Home/ Markets / Mark To Market/  Inflation remains Fed’s key focus

In yet another attempt to tame inflation, the US Federal Reserve has delivered a 25-basis-point interest rate hike, taking the Fed funds rate to 4.75-5%. One basis point is 0.01%.

Consumer price inflation in the US came in at 6% year-on-year in February, moderately lower than January, but much higher than the central bank’s 2% target. More importantly, the turmoil in the US banking sector has shaken global equity markets as fears of a contagion risk loom.

Graphic: Mint
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Graphic: Mint

In its monetary policy statement, Fed Chairman Jerome Powell did acknowledge that recent events in the US banks are likely to lead to tighter credit conditions for households and businesses. Nonetheless, the Fed did not deviate from its fight against inflation and chose to raise rates. This move underscores that inflation remains the most important priority for the US central bank.

In the current mix of US macro with elevated inflation, tight labour market and fairly strong economic indicators, this rate hike does not come as a big surprise. But the Fed’s firm inflation focus is not new. It has been an anchor for monetary policy decisions even in the past and sometimes at the cost of near-term economic growth.

Across various high inflation episodes in the US, like the late 1970s and early 1980s, and more particularly, since the adoption of explicit inflation targeting in 2012, the Fed has always focussed on taming inflation even if short-term growth needs to be compromised. In this pursuit, the Fed raised rate to a historic high of 20% in 1980, leading to a sharp contraction in US’s gross domestic product growth in two consecutive quarters that year.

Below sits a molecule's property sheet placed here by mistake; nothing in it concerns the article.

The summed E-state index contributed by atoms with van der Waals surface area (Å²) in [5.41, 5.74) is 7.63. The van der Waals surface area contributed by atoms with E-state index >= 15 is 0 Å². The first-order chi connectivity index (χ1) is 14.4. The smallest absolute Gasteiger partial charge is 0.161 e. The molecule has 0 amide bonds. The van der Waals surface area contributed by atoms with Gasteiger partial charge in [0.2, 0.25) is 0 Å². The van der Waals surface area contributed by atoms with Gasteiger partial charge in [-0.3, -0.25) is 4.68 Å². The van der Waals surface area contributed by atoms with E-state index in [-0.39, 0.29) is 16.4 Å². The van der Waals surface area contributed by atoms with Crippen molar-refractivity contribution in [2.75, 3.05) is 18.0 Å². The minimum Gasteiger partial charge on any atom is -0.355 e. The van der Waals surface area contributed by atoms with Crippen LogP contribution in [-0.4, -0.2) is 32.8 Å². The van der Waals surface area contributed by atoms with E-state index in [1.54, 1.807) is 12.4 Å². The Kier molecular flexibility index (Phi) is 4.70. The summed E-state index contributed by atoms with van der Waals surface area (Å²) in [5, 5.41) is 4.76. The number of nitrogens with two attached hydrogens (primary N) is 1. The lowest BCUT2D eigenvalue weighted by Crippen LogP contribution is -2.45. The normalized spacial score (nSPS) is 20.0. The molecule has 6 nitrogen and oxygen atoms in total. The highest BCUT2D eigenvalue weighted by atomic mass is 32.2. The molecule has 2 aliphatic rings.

Even now, the underlying theme that Powell reiterated in his press conference was that without price stability, it’s not possible to achieve sustained and inclusive labour market growth. With the Fed’s dual mandate of price stability and maximum employment, high inflation poses risk to both, and the failure to achieve the former may vitiate efforts to achieve the latter.

And just not the Fed, entrenched inflationary pressures across the globe warranted that most central banks continue to adhere to tightening rates, at least for now.

For instance, the European Central Bank raised benchmark rates for the sixth consecutive time in March. In the case of the Reserve Bank of India, the choices appear to be limited. Retail inflation in India is still above 6%, core inflation is sticky and globally rates are moving higher. So, another rate hike in the RBI’s April policy meeting cannot be ruled out.

Coming back to the Fed, a shift towards a softer policy tone has meant that the clamour for a pause is getting louder. A hint towards policy normalization comes from the change in language in the latest monetary policy press release. The Fed no longer mentioned that “ongoing increases in the target range will be appropriate", which has been in every policy statement since March 2022, when Fed embarked on a rate-hiking cycle. This time instead, the language changed to “some additional policy firming may be appropriate".

What this suggests is that the policy pivot—in the form of a pause—is on the cards if inflation heads southward and economic growth starts to weaken. That said, it would be too early to expect rate cuts starting this year, unless bank-related risks broaden or the US economy slips into a deep recession.

Monetary easing looks likely going into 2024, but interestingly, the median forecasts now peg 2024 Fed funds rate at 4.3%, up from 4.1% in December, suggesting that the magnitude of expected rate cuts next year could be lower than previously envisaged.

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Updated: 24 Mar 2023, 12:42 AM IST
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